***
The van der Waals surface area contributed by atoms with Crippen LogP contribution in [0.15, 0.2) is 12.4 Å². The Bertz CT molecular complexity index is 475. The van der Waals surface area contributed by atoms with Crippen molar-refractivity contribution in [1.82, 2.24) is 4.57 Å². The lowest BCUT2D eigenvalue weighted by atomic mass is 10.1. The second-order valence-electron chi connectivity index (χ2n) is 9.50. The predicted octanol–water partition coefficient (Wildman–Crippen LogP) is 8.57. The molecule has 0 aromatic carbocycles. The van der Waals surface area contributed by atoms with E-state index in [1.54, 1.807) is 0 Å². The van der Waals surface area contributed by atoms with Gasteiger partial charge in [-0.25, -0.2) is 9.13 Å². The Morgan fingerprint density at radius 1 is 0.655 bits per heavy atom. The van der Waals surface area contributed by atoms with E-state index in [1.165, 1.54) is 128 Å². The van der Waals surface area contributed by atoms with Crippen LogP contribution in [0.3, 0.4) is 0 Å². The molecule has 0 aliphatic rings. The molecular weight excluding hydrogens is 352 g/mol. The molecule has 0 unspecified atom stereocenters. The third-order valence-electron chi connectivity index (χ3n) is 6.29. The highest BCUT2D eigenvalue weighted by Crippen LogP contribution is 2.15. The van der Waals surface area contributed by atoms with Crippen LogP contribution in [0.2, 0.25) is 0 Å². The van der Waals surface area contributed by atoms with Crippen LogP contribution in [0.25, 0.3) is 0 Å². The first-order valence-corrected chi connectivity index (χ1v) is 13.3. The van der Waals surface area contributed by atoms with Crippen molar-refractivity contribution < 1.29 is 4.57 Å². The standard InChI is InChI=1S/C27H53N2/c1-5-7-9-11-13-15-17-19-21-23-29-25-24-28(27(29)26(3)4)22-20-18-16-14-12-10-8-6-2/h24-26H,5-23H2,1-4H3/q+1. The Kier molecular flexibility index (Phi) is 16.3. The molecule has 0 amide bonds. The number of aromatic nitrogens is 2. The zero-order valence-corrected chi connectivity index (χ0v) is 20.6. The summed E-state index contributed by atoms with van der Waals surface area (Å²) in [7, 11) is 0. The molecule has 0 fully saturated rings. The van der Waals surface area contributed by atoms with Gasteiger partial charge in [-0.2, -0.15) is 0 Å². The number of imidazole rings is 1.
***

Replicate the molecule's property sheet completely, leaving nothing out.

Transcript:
The van der Waals surface area contributed by atoms with Crippen LogP contribution in [0.15, 0.2) is 12.4 Å². The Bertz CT molecular complexity index is 475. The van der Waals surface area contributed by atoms with Crippen molar-refractivity contribution in [1.82, 2.24) is 4.57 Å². The lowest BCUT2D eigenvalue weighted by atomic mass is 10.1. The second-order valence-electron chi connectivity index (χ2n) is 9.50. The predicted octanol–water partition coefficient (Wildman–Crippen LogP) is 8.57. The molecule has 0 aromatic carbocycles. The van der Waals surface area contributed by atoms with E-state index in [1.54, 1.807) is 0 Å². The van der Waals surface area contributed by atoms with Gasteiger partial charge in [-0.25, -0.2) is 9.13 Å². The Morgan fingerprint density at radius 1 is 0.655 bits per heavy atom. The van der Waals surface area contributed by atoms with E-state index in [1.165, 1.54) is 128 Å². The van der Waals surface area contributed by atoms with Crippen LogP contribution in [0.3, 0.4) is 0 Å². The molecule has 0 aliphatic rings. The molecular weight excluding hydrogens is 352 g/mol. The molecule has 0 unspecified atom stereocenters. The third-order valence-electron chi connectivity index (χ3n) is 6.29. The highest BCUT2D eigenvalue weighted by Crippen LogP contribution is 2.15. The van der Waals surface area contributed by atoms with Crippen LogP contribution in [0.2, 0.25) is 0 Å². The van der Waals surface area contributed by atoms with Crippen LogP contribution in [0.25, 0.3) is 0 Å². The first-order valence-corrected chi connectivity index (χ1v) is 13.3. The van der Waals surface area contributed by atoms with Crippen molar-refractivity contribution < 1.29 is 4.57 Å². The standard InChI is InChI=1S/C27H53N2/c1-5-7-9-11-13-15-17-19-21-23-29-25-24-28(27(29)26(3)4)22-20-18-16-14-12-10-8-6-2/h24-26H,5-23H2,1-4H3/q+1. The Kier molecular flexibility index (Phi) is 16.3. The molecule has 0 amide bonds. The number of aromatic nitrogens is 2. The zero-order valence-corrected chi connectivity index (χ0v) is 20.6. The summed E-state index contributed by atoms with van der Waals surface area (Å²) in [7, 11) is 0. The molecule has 0 fully saturated rings. The van der Waals surface area contributed by atoms with Gasteiger partial charge in [-0.2, -0.15) is 0 Å². The number of imidazole rings is 1.